The state of Michigan is ranked 22nd largest in the country in terms of land area. Once its territory in the Great Lakes is taken into account, the area increases considerably to make it 11th largest state in the country. Michigan is bordered by the Canadian province of Ontario as well as Ohio, Wisconsin, and Indiana. The state also has a water border with Minnesota and Illinois.
The state capital of Michigan is Lansing and is located in the south-central part of the state. The name Michigan is derived from the term "Michi-gama,” which is an Ojibwa name referring to a "Large Lake." The state is divided into two large land segments and some islands which include the Upper Peninsula which is mineral-rich but sparsely populated and the mitten-shaped Lower Peninsula which is found north of Ohio and Indiana. The Upper Peninsula extends eastward from northern Wisconsin between Lake Michigan and Lake Superior. The two landmasses are connected by the "Big Mac," a 5 mile Mackinac Bridge that lies across the Straits of Mackinac separating Lake Huron to the East and Lake Michigan to the West. The St. Mary's River separates the Upper Peninsula from Ontario. The state’s Lower Peninsula is separated from Ontario, a Canadian province, by Lake St. Clair and the Detroit and St. Clair Rivers.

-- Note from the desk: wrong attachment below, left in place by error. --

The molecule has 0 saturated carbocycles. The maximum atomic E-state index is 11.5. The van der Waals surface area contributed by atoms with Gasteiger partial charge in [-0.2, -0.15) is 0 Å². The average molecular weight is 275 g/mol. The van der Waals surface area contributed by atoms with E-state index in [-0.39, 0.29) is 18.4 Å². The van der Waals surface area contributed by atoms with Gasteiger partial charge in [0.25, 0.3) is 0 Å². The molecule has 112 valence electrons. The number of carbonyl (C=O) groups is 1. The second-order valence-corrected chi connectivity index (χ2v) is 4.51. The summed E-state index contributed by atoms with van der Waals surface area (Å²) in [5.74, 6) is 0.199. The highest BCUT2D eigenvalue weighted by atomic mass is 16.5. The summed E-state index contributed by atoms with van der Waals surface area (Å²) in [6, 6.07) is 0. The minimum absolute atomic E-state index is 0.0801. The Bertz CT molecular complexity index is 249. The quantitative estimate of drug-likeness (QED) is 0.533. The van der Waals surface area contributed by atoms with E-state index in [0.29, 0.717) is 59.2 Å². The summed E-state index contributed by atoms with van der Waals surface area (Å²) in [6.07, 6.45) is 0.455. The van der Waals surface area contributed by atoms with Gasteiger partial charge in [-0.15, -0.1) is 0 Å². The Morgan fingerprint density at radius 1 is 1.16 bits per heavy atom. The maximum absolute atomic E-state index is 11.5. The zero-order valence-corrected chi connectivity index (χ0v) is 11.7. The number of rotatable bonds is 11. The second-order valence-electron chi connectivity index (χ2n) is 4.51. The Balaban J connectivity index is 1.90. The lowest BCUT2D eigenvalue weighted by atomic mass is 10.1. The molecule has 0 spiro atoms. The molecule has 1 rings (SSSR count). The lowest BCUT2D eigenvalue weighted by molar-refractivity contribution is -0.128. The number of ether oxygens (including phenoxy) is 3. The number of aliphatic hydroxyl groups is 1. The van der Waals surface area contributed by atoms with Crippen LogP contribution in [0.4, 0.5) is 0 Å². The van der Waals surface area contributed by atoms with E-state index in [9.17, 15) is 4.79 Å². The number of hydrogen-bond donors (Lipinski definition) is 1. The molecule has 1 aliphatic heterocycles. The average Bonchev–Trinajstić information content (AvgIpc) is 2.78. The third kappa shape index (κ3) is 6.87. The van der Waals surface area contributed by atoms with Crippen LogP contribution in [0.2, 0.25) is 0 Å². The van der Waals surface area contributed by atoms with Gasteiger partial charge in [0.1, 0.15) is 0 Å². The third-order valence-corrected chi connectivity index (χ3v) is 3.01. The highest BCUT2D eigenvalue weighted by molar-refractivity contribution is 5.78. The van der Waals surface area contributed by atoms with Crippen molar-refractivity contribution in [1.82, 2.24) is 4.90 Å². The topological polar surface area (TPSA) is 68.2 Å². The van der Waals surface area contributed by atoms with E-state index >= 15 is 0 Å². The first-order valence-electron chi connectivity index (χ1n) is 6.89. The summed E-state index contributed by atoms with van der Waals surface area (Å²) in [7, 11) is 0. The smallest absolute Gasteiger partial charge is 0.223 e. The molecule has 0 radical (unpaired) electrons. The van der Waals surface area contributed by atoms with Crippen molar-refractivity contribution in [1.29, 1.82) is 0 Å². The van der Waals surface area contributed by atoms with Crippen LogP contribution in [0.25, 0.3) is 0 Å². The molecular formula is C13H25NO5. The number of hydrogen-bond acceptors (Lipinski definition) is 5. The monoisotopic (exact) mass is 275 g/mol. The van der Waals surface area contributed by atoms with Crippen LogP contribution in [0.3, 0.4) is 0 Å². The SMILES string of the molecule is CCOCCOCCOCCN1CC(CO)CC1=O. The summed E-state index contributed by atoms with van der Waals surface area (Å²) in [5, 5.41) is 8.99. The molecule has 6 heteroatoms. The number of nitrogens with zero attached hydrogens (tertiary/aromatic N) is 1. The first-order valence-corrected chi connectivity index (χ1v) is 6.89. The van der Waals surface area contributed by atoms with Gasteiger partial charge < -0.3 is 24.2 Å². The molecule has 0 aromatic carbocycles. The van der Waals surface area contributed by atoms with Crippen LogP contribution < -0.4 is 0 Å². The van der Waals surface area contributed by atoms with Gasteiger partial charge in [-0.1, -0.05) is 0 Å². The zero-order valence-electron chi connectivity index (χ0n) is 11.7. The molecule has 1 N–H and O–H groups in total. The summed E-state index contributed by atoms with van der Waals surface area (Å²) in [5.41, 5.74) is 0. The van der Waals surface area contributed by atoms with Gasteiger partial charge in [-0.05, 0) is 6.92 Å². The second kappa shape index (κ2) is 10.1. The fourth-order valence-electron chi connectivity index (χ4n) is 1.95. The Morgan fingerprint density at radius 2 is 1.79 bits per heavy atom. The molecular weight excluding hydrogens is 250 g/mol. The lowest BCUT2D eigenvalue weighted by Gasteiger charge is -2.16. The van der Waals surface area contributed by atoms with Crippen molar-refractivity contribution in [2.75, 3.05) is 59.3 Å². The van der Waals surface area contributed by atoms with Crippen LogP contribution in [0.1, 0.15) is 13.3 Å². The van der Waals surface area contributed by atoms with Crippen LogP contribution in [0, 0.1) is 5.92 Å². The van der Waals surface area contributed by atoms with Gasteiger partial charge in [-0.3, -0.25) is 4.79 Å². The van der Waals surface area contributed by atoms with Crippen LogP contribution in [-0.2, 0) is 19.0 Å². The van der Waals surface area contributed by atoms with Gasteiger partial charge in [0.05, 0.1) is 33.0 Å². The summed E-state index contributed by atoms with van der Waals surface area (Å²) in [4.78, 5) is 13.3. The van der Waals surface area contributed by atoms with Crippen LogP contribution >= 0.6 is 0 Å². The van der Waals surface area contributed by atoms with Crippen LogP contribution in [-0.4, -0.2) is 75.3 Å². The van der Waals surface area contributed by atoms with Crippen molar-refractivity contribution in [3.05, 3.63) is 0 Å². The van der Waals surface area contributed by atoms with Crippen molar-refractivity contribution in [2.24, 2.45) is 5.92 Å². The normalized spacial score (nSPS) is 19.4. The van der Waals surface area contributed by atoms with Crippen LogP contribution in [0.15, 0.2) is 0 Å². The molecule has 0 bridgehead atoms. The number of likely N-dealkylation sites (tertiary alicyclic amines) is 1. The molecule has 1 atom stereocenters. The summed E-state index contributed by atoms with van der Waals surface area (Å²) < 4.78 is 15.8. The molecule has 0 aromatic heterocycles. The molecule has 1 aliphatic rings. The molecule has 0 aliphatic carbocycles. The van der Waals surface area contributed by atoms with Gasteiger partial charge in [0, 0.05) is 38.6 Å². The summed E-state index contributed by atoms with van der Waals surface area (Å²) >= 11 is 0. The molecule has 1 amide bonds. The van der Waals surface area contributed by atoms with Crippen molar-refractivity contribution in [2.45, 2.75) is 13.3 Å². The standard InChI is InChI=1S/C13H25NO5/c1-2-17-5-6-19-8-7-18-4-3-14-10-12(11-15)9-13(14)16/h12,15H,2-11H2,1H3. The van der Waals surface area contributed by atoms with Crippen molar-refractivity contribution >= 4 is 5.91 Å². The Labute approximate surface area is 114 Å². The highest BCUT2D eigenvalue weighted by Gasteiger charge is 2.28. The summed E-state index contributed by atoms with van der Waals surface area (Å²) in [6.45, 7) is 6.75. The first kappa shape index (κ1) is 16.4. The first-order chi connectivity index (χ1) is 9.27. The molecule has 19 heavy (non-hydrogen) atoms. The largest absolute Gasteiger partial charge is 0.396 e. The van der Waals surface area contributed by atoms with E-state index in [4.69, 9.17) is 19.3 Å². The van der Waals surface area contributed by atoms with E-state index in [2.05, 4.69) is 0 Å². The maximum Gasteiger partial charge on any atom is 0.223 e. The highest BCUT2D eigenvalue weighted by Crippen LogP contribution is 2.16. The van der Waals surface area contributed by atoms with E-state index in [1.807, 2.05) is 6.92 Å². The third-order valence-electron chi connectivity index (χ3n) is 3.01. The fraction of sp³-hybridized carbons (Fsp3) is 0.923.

Establishing The Borders Of Michigan
Michigan was carved out of what used to be the Northwest Territory alongside other present-day states such as Ohio and Indiana. When Ohio was admitted to the union in 1803 as a state, present-day Michigan remained in the Indiana Territory. Residents of Michigan at the time complained about being part of Indiana because Vincennes, the capital, was too far away for them. The territory was later divided to give rise to Michigan and Indiana. The state's legal boundary was later established through the 1836 Act before it attained statehood on January 12, 1837. Since Michigan became a state various issues and disputes have led some adjustments in territory that resulted in the relinquishing some of its territory to Ohio, Minnesota, and Wisconsin and gain some of the territory from Canada.
Establishing The Southern Border With Indiana
Early Indiana residents consistently pressured Congress for more access to Lake Michigan as the initial borderline limited access to the lake. Residents wanted the border to be pushed further north. The Act dividing Indiana Territory to Michigan was adopted in 1805, and it enabled Michigan to have some control over larger parts of the Lake Michigan. A petition to Congress for the establishment of the state of Indiana by the Indiana Territorial Legislature in 1815 added to the joint push by the residents to have the border pushed further north. On April 19, 1816, Congress passed the Enabling act for Indiana to become a State and pushed Indiana’s northern border 10 miles further north from the southernmost point of Lake Michigan to account for the interests of the residents of the state leading to a loss in the territory by Michigan.
The Minnesota Sliver And St Georges/Sugar Island Disputes